This Barbie has my interest…. a Game Developer Barbie. Hmmmmmm
I know I have been very bad at neglecting my dolls in the last few years but I hope it will change once more this summer! No, I have no specific plans right now to do anything special but I know I want to pick up at least one naked doll and make her a dress. I have a Lamilly I got as a first edition during the Kickstarter and she is still in her box. I want to work with my patterns and fabric once more and hope inspiration will strike sometime soon… perhaps between other projects like the vests, diaper bag liner, tunics, pants and jackets that are already on my list.
Keep an eye out eventually I’ll come back here as dolls are one of my primary loves for sewing!
Sewing classes are a valuable tool and Craftsy has a number of great ones!
Would you like to see Sue’s Tiny Costumes offer classes? If so please let me know!
I’ll be focusing on suggestions for design change ideas and alterations that can be made to one pattern I offer. This may include fabrics, color changes or physical changes to the actual pattern for a new look. If you have requests for design changes to a pattern I offer drop me a note and I’ll try to post them here. When or if I make examples of said changes I’ll make sure to post photos as well.
I’m taking a leap and going back to promoting my pattern work once more. It’s been 6 years since I stopped actively talking about my love of my dolls and the patterns I’ve done. During those years I have accomplished many things but had my passion and love of sewing for my dolls on the sidelines. I have only bought 1 (!) doll in all that time and she sits above my computer looking down at me wishing for clothing. While I have a number of projects already started for myself, the house and kids I plan to work on some of my UFOs for the dolls as well!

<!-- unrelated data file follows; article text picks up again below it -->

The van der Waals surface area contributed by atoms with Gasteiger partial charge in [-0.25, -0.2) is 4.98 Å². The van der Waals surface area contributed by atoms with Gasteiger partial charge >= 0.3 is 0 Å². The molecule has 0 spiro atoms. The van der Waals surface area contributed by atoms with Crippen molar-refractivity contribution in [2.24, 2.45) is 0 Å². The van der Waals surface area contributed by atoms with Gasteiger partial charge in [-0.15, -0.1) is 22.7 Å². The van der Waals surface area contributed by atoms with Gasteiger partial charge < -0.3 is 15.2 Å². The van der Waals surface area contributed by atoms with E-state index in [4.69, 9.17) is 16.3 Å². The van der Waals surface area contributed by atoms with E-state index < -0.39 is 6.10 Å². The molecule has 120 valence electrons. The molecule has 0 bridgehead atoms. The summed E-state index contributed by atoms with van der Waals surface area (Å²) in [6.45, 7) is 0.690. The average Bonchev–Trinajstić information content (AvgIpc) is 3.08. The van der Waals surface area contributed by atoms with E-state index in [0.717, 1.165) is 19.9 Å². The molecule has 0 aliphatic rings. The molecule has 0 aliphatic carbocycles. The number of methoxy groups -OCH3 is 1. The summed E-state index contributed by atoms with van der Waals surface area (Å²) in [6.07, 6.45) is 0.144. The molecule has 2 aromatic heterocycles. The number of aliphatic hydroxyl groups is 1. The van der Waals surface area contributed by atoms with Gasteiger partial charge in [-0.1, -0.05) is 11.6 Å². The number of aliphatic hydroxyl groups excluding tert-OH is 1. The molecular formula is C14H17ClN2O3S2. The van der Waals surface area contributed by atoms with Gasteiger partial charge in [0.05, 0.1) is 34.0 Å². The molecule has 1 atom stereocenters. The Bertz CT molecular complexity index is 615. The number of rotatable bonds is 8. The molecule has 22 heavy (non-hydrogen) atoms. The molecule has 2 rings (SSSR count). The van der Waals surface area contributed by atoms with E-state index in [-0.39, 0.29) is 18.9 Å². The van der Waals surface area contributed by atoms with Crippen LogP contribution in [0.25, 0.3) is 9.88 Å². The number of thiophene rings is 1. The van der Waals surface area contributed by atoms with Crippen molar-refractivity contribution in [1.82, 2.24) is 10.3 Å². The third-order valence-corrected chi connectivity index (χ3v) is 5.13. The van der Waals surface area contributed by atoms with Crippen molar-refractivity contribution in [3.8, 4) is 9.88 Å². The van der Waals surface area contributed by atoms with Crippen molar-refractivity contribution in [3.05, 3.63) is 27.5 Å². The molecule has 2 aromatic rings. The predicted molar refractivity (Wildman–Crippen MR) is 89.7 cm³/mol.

You will note that individual patterns have all but gone away (Super Size Barbie and the 1″ scale dress forms are the exception) and have been replaced with Pattern Lines and Pattern Kits in addition to the books Pattern Making for Dolls and Pattern Drafting for Miniatures!
OK so originally I was going to build a nice small 12″ wide folded table that would serve as a sewing machine surface… instead my beloved decided to expand the project just a little bit……WOW! For Christmas week we spent time building the basic table so I could sew presents at the last-minute. My end result was a much larger table that I absolutely LOVE. It is 30″x48″ folded and 60″x48″ with the “wing” out. It is about 36″ tall and doubles as a cutting table as well as being my sewing surface.
Anyway here are a couple of shots of it finally completed with the last touches on it…. a pull out shelf for projects and tools. My fabric collection is on bottom and will eventually go in a “Bento Box” style storage system allowing me to have a “neat” appearance to at least my fabric shelf. We’ll see when those get done!